4. Brain Tuberculosis:

When the bacteria affect the brain, it is called Brain tuberculosis or tuberculous meningitis or TB meningitis.

5. Bladder and Kidney Tuberculosis:

When the bacteria affect the bladder, it is called Bladder and Kidney Tuberculosis which can lead to a condition called TB cystitis.

6. Joint Tuberculosis:

When the bacteria affect the joints in the body, it is called Joint Tuberculosis or TB arthritis.

7. Gastrointestinal Tract Tuberculosis:

When the bacteria affect any part of the gastrointestinal tract all the way from the food pipe to the last part of the bowels, it is called Gastrointestinal Tract TB.

8. Miliary Tuberculosis:

When the bacteria affect the lung and there are multiple patches seen throughout the lungs on a chest x-ray, it is called Miliary.

9. Atypical Mycobacterium Tuberculosis:

When TB infections are caused by organisms called atypical Mycobacteria such as Mycobacterium avium complex, Mycobacterium kansasii, and Mycobacterium fortitude.

Tuberculosis Diagnosis: How Is TB Diagnosed?

It can sometimes be active in some individuals and in others, it can be latent. Since sometimes symptoms are vague and not very clear cut, diagnosing Tuberculosis can be quite difficult and a time-consuming process. Multiple types of tests may be necessary to diagnose TB correctly. The following tests are usually used to diagnose TB:

1) Sputum examination

2) Mantoux Test

3) Chest X-Ray

4) Blood Tests

5) Ultrasound Scan of the Abdomen

6) Urine Test

7) CT Scan of the Brain

Management & Treatment Of Tuberculosis

If diagnosed with TB, it is important to begin tuberculosis treatment immediately. Two protocols are usually followed for TB treatment.

1). The treatment for those people who have had no diagnosis before and are taking treatment for the first time consists of a combination of drugs. This treatment includes isoniazid, rifampicin, ethambutol, and pyrazinamide which are initially given for a period of 2 to 3 months following which the number of drugs is reduced to just two or three.

2). The second category is those people who have previously received treatment and are having it again. For these people, the usual course of treatment varies between 6 to 8 months. Once the treatment is concluded, further investigations may be done to ensure that no TB bacteria are remaining in the body.

What Are The Risk Factors For Tuberculosis (TB):

There are several risk factors that can be responsible for the development of TB:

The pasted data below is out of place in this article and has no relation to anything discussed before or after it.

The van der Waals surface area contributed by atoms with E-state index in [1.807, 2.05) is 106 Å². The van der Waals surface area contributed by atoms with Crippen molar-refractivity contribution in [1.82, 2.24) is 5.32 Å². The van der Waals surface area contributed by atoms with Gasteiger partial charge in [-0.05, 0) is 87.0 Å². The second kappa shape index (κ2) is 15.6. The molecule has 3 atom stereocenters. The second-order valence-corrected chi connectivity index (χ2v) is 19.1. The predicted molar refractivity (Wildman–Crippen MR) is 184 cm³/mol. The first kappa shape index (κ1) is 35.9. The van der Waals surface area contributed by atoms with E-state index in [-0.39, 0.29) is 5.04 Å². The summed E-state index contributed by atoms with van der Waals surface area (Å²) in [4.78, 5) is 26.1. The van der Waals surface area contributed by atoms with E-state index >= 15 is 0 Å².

a) Constant exposure:

People who are constantly affected by other people who are already suffering from TB are more prone to picking up the infection.

b) Poor sanitary conditions:

It generally affects people of the lower socioeconomic classes because of a lack of sanitary conditions and closed living spaces.

c) Drug abusers:

Drug abusers who have contracted HIV are at a greater risk for TB too.

d) Low Immunity:

Children do not have strong immunity at that age. If it gets expose, its weak immune system will not be able to fight off the TB bacteria.

e) Cancer patients:

People suffering from cancer have weak immunity and are prone to developing it.

f) Diabetes patients:

People who suffer from diabetes have altered immunity and may have an inability to fight it.

g) Immunosuppressant medication:

Individuals who are taking certain medications that suppress their immune systems may be more susceptible to infection.

Tuberculosis (TB) Prevention

Hence to avoid the above risk factors, here are a few simple precautions to take to prevent TB:

1. BCG vaccine or TB vaccine:

In children, the vaccine is administered beforehand to prevent an infection in the future. This vaccine is called the Bacille Calmette Guerin vaccine or the BCG vaccine,

2. Avoid exposure to TB patients:

If there is someone in the family who is suffering from TB, it is important to make sure you take the right advice on how to avoid contracting the disease. Especially since those who have tuberculosis of the lungs can pass the infection on from one person to another through infected sputum.

3. Improve your immunity:

It is important to boost your immunity by eating more whole plant foods, healthy fats, and fermented foods. Limit added sugars and engage in moderate exercise.

In conclusion, though TB is a deadly disease, it can be said that people who receive timely treatment and complete the course without missing the medications do very well. When medicines are taken as prescribed, TB can be cured. However, it is better to take precautionary steps to avoid getting infected rather than undergoing treatment for TB.

Written by Our Team